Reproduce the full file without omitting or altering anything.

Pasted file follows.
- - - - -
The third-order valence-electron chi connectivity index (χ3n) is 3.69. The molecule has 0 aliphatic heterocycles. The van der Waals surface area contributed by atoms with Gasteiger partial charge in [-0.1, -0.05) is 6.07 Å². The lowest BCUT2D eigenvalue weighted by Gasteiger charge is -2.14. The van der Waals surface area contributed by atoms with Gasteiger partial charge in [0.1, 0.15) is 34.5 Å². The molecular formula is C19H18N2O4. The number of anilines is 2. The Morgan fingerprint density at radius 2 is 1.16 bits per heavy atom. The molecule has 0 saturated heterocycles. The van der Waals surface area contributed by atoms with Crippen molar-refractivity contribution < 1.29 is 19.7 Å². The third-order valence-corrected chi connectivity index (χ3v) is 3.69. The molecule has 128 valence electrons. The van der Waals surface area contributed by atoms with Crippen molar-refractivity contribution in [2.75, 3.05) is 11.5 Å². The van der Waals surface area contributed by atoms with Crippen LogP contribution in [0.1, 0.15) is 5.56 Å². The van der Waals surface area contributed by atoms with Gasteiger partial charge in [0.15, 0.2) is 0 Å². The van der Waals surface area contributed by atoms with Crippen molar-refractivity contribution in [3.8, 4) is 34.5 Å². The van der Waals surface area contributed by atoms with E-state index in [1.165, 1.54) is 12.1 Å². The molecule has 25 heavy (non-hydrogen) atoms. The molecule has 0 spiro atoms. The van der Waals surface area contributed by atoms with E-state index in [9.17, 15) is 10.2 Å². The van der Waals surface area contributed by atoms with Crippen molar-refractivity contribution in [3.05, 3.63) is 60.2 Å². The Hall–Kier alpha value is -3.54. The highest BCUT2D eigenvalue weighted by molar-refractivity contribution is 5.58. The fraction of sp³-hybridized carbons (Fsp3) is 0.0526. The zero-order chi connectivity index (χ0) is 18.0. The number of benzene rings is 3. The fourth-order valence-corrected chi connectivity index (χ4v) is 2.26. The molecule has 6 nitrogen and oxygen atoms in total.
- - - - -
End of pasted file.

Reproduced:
The third-order valence-electron chi connectivity index (χ3n) is 3.69. The molecule has 0 aliphatic heterocycles. The van der Waals surface area contributed by atoms with Gasteiger partial charge in [-0.1, -0.05) is 6.07 Å². The lowest BCUT2D eigenvalue weighted by Gasteiger charge is -2.14. The van der Waals surface area contributed by atoms with Gasteiger partial charge in [0.1, 0.15) is 34.5 Å². The molecular formula is C19H18N2O4. The number of anilines is 2. The Morgan fingerprint density at radius 2 is 1.16 bits per heavy atom. The molecule has 0 saturated heterocycles. The van der Waals surface area contributed by atoms with Crippen molar-refractivity contribution < 1.29 is 19.7 Å². The third-order valence-corrected chi connectivity index (χ3v) is 3.69. The molecule has 128 valence electrons. The van der Waals surface area contributed by atoms with Crippen molar-refractivity contribution in [2.75, 3.05) is 11.5 Å². The van der Waals surface area contributed by atoms with Crippen LogP contribution in [0.1, 0.15) is 5.56 Å². The van der Waals surface area contributed by atoms with Gasteiger partial charge in [0.15, 0.2) is 0 Å². The van der Waals surface area contributed by atoms with Crippen molar-refractivity contribution in [3.8, 4) is 34.5 Å². The van der Waals surface area contributed by atoms with E-state index in [1.165, 1.54) is 12.1 Å². The molecule has 25 heavy (non-hydrogen) atoms. The molecule has 0 spiro atoms. The van der Waals surface area contributed by atoms with E-state index in [9.17, 15) is 10.2 Å². The van der Waals surface area contributed by atoms with Crippen molar-refractivity contribution in [3.05, 3.63) is 60.2 Å². The Hall–Kier alpha value is -3.54. The highest BCUT2D eigenvalue weighted by molar-refractivity contribution is 5.58. The fraction of sp³-hybridized carbons (Fsp3) is 0.0526. The zero-order chi connectivity index (χ0) is 18.0. The number of benzene rings is 3. The fourth-order valence-corrected chi connectivity index (χ4v) is 2.26. The molecule has 6 nitrogen and oxygen atoms in total.